Fort Stanton (1)
Fort Stanton (1) (1855-1896) - First established 4 May 1855 as a temporary camp while the permanent fort was constructed by Lt. Colonel Dixon S. Miles (Cullum 387), 8th U.S. Infantry. Originally named Camp Garland after Colonel John Garland, 8th U.S. Infantry. The permanent post was named Fort Stanton after Captain Henry W. Stanton (Cullum 1155), 1st U.S. Dragoons, killed by hostile Apache Indians, 19 Jan 1855, near the fort location. Abandoned in 1896.
Fort Stanton (1) History
Initially established in 1855 to protect settlers and to enforce treaties with Indian tribes.
Initial construction lasted several years and the Fort was damaged by changes in ownership during the U.S. Civil War. A major rebuild and updating began in 1868 and the post became a substantial facility with over 40 military structures before it closed.
Union troops occupied the Fort at the beginning of the U.S. Civil War but abandoned it on 2 Aug 1861 as Confederate troops approached. The Confederate force only occupied the post until 10 Sep 1861 and they withdrew. Union forces, consisting of five companies of New Mexico Volunteers under Col. Kit Carson, reoccupied Fort Stanton in 1862.
In 1868 the Fort was ordered rebuilt and construction continued for a number of years. On 29 May 1873 Congress created the Mescalero Indian Reservation adjacent to Fort Stanton and the troops were regularly called upon to police both Indian depredations and settler vigilantes. The hostile Indian problems and reservation policing kept the garrison occupied until the 1880s but by the 1890s those problems were largely over. The Fort was ordered closed 28 Oct 1895 and on 17 Aug 1896 the last troops departed.
The post lay abandoned until 1899 when the Fort property became a part of the Marine Health Service as a TB treatment facility. This organization became the National Health Service in 1912 and the hospital continued in operation until 1953. In 1935 the Civilian Conservation Corps (CCC) set up a camp adjacent to the hospital and that camp functioned until the beginning of World War II.
Starting in 1941, the abandoned CCC camp formed the basis of a German prisoner of war camp. The first occupants were internees from the German Luxury Liner SS Columbus. The Fort Stanton internment camp officially closed 1 Oct 1945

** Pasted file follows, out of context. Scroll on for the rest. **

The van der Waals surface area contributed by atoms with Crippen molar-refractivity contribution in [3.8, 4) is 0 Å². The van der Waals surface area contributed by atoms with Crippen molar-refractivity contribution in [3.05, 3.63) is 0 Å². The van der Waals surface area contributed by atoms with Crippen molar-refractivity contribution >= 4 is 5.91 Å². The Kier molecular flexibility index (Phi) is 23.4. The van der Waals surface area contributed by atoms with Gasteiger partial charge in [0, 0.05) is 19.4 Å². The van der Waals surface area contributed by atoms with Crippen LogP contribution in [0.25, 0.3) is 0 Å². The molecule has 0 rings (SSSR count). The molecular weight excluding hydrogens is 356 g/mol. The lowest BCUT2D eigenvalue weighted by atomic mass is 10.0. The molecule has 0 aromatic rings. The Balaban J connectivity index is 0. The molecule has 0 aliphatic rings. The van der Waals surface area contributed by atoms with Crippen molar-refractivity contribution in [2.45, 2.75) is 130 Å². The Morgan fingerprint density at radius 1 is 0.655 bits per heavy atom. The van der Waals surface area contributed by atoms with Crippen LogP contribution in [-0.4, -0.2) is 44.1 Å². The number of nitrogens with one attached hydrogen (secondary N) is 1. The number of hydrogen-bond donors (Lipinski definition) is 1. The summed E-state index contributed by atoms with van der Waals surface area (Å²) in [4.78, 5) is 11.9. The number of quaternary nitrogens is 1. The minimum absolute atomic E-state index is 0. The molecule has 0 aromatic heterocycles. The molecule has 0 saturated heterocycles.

The hospital became a state hospital until 1995, and then a state detention center for women until 1999 when it became a rehab center for at-risk youth.
|1861-07-09||1862-07-26||Maj.||Whiting, Daniel P.||689|
|1869-10-28||1869-05||Maj.||Fleming, Hugh B.||1564|
|1871-05-25||1871-07-27||Capt.||Bankhead, Henry C.||1484|
|1871-09-01||1871-09-17||Capt.||Bankhead, Henry C.||1484|
|1871-12-15||1872-04-16||Capt.||Bankhead, Henry C.||1484|
|1873-11-18||1874-08-06||Lt. Col.||Kautz, August V.||1570|
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The Cullum Number is the graduation order from the United States Military Academy by year and class rank and links to a page for the officer on the website version of the Cullum Register. Listings without a Cullum Number indicate that the person was not a graduate of the United States Military Academy.
A New Mexico State Monument since 11 Aug 2007. Several original stone buildings still remain, but none are open to the public. A museum and visitor center is located on the grounds and is about to move into the restored Admin building.
Location: Fort Stanton State Monument, Lincoln County, New Mexico.
Maps & Images
Lat: 33.495347 Long: -105.525098
- Roberts, Robert B., Encyclopedia of Historic Forts: The Military, Pioneer, and Trading Posts of the United States, Macmillan, New York, 1988, 10th printing, ISBN 0-02-926880-X, page 530
Visited: 5 Mar 2010
Fort Stanton (1) Picture Gallery
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